Ah, New Mexico. Land of Enchantment. Route 66 in New Mexico offers a choice of routes – you can either carry along straight from the Texas State line to Albuquerque, or you can head north to Santa Fe and back down to Albuquerque and pick up the route there.
If you’re on a shorter trip (2 weeks) and aren’t staying in Santa Fe, it may be better to try the more direct route to Albuquerque. Here are some of our top tips for making the most of the Land of Enchantment.
1. Take the Gravel Stretch
This 18 mile stretch of Old Old road lies between Glenrio (the last town in Texas) and San Jon (pronounced ‘hone’). The tarmac was ripped up on purpose to force people onto the Interstate. You have to go slow here – but it’s a great ride, and gives you a whole different perspective of how travelling would have been all those years ago. You’ve got to do this section!
2. Stay in an iconic Route 66 Motel in Tucumcari
Motel Safari is a great little motel. Founded in 1959, it has been serving travellers of the Mother Road since then. With the proper forecourt outside and each room opening onto it directly with its own parking spot, it feels really authentic. It’s clean and modern on the inside and the owner is really friendly. There is even a shuttle bus (free, plus a tip of course!) to a local restaurant (Pow Wow’s). There are murals of Elvis and various other Tucumcari and Route 66 icons dotted around this little town close to the motel. It’s also home to the famous Blue Swallow Motel, which books up really quickly, so needs to be booked well in advance!
3. Get a train driver to honk the horn!
Ok, so technically you can do this along the route in many places, but the long roads running so close to the railroad track in New Mexico lend themselves so well to this exhilarating (if not childish) pursuit. If you have never played this game before, it is simple and (for some unknown reason) immensely satisfying when you get a result. Not all train drivers will oblige so persevere 🙂 .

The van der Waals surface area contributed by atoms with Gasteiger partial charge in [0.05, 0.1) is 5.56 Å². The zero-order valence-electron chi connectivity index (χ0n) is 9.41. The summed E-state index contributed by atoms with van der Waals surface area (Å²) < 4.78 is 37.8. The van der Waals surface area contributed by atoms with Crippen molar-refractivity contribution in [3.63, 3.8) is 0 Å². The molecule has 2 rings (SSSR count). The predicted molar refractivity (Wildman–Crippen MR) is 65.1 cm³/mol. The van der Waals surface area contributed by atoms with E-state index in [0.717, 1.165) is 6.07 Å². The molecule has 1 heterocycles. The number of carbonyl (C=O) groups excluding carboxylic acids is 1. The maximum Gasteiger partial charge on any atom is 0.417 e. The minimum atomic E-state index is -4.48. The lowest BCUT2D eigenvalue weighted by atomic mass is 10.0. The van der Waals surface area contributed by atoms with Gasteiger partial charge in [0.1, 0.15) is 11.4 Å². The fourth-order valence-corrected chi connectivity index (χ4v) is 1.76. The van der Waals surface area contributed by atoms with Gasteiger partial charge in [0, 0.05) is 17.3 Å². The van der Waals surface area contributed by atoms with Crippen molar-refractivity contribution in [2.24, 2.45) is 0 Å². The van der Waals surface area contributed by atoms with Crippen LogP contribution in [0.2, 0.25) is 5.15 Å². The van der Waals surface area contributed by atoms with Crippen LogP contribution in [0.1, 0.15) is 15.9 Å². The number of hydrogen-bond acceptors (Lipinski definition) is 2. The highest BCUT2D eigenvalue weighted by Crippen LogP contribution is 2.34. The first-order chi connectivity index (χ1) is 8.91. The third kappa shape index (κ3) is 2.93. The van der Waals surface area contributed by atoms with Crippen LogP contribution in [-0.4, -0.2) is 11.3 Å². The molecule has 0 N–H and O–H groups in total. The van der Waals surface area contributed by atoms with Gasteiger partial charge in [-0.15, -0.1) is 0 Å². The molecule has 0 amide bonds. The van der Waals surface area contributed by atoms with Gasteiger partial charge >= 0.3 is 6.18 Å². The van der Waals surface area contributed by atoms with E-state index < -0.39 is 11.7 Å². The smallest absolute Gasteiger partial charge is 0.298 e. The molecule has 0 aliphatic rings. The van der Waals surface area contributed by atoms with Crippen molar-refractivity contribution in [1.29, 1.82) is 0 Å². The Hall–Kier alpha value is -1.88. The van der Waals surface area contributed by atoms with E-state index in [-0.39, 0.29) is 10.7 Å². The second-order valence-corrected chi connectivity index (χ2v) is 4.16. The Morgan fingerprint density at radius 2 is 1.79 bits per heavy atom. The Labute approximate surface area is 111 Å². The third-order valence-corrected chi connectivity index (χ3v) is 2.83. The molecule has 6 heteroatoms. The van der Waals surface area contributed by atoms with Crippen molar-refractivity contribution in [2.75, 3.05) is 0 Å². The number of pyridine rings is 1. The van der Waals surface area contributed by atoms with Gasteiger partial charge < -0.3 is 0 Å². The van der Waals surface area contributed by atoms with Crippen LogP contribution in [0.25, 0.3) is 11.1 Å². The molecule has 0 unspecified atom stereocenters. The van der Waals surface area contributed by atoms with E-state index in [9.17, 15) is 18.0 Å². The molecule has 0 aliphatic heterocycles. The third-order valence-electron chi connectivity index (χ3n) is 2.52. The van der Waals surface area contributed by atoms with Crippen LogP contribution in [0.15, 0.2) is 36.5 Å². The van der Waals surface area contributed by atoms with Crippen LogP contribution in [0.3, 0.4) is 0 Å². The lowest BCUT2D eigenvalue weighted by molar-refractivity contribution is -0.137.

Instructions (pay attention as this is the tough bit):
a) Roll down window, b) Extend arm out of window, c) Imagine you are the train driver pulling on the horn and mime the action as the train engine rolls past you, d) Let out a whoop of joy and celebration as that wonderful ‘whhhhhooooeeeooooooheeeooohh’ sounds out for all to hear.
If there was anyone around. Which there isn’t. But it was fun anyway, right? YOU did that. YOU made that happen. Ah the simple joys of life on the road!
4. Drive straight to Albuquerque & grab some lunch at a roadside diner
Let’s face the reality here. Driving Route 66 in 2 weeks is a bit of a push – especially if you want to see as much of the authentic road as you can. There are a lot of long drives and here you have the option of a very long drive up to Albuquerque via Santa Fe. Of course, you can stay in Santa Fe – but it’s a bit more pricey and you will really need to add another night to your hotel bill. Going straight to Albuquerque allows you to slow the pace somewhat – take your time, look around, play silly games with train drivers – you know, that kind of thing. Both routes are faithful to Route 66, so don’t worry about betraying the road! And besides, then you can:
5. Get the train (the Railrunner) up to Santa Fe